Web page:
Authors: Krista Ritchie,Becca Ritchie
Tags: #Romance, #Contemporary, #Adult
I cling to the rarities in life, the unusual fragments that open windows into a person’s soul. Rose’s genuine,
smile is a rarity. It’s not a constant. And I wouldn’t want it to be. It’s a powerful blip that punches me hard. If this happened frequently, it wouldn’t have the same effect. It wouldn’t be unique anymore.
child, unlatches things inside of us that we’ve both kept closed. Love, for me. Warmth, for her. I selfishly crave another. I selflessly would ruin my reputation to protect every child of mine.
I call that even.
Rose speaks to Jane in her normal voice. “I knew I didn’t toss away this hat for a reason. You can have it, my little gremlin.” She kisses her cheek, and Jane almost says something like
“What will it take?” I ask, standing at the foot of the bed, enamored with the scene. I don’t elaborate since I’ve asked her this before.
Rose stares off at the comforter while she collects her thoughts. “A couple kinks need to be smoothed down before we think about having more kids.” She always says this. It’s a rehearsed line. And she always calls them
instead of what they really are.
I’m not bringing up our sex tapes. I’ll leave that for another time. It’s nearly out of my control—I can barely even admit it to myself.
But the other “kink”—we can smooth. Together. “You’re afraid that we’re denying Jane a choice to be in or out of the media. She’s involuntarily going to be in magazines throughout her adolescence because she’s too young to say yes or no. And in a perfect world, you’d like to wait for her consent to be thrust into this type of spotlight.”
Rose hugs Jane closer to her body. “It’s not just up to us, Connor.” She grits her teeth. “Last week, I was grocery shopping with Daisy and some asshole with a camera approached me and…” Her eyes blaze and her throat bobs as she swallows.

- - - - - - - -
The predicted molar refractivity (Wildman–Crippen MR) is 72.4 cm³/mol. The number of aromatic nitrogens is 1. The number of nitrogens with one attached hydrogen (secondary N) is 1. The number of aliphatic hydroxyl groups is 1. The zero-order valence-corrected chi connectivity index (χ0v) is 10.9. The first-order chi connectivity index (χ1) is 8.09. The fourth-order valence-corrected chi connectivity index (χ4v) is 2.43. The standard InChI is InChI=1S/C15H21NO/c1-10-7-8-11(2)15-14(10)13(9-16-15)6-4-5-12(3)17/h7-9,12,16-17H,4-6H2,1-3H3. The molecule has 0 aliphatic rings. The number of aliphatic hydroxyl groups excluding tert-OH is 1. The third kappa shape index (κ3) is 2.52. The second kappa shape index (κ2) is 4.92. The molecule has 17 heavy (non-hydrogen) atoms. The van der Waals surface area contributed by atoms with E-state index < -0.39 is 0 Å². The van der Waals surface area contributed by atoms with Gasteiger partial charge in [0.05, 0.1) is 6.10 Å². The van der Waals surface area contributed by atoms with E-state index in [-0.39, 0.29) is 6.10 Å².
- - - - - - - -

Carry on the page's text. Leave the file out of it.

I frown, my stomach roiling at her hanging endnote. “I haven’t heard this story.”
“Because I can barely repeat it without vomiting.”
I sit on the edge of the mattress and place a hand on her bent knee. I don’t want to draw illogical conclusions. If he touched her, Rose would’ve sued. Still, my head pounds like it’s being flooded with water.
She inhales strongly. “He told me that he bought a house a few miles from our neighborhood, and he said—I quote—‘I’m going to be around for every moment of Jane’s life. Probably until she leaves for college.’ I…” She shakes her head. “It’s gross, and I can’t help but think that we’ve taken some sort of freedom from her. If this is the world we’re bringing children into, I’m not sure it’s safe enough to have another.”
What I’m about to say next will piss her off. But I have to say it. “There’s no way to rewind time and go back to the way things were.” Fading into the background, ignoring the media, we’ve all tried it for months. In the end, they just swallowed us more, finding parts of our lives interesting: birthdays, vacations, lunches in Philly, pregnancies, new haircuts, a car wreck. Anything.
“I put us here then?” she says, taking more blame than I thought she would. “The reality show made us more popular, to the point where people now crave parts of our lives.”
“It also helped people see Lily and Lo in a better light. They became
, Rose. Two people who needed affection more than any of us.” I don’t add that the reality show also bolstered my company’s success. That fact is tangled with the notoriety of the sex tapes, both benefiting my diamond business: a branch off of Cobalt Inc.
She fixes Jane’s straw hat, deep in thought, her eyes beginning to flame. “I don’t see a solution. These cameramen are going to follow Jane to and from kindergarten, elementary school, middle school, and she’s going to wonder why strange men are hiding in the bushes, why they’re stalking her and why that’s okay. What do we tell her?” Rose lets out a defeated laugh and lifts the flap of the straw hat.
“I’m sorry, Jane, it’s just the way it is.”
Jane clasps her hands together and makes a sound that could be comparable to
but not quite.
“No,” I suddenly say, sliding further onto the bed in front of Rose, Jane between us. “That’s not the way it’ll be.” The future of my family is at stake, and I’m not the type of man to let it drift into an ocean and see which way it floats.
I want many things. The first of which is to protect my girls. Then I want to have more children. Lastly I want my family to feel safe and loved and complete. I have to give Rose peace of mind while shielding our daughter from the media’s focus.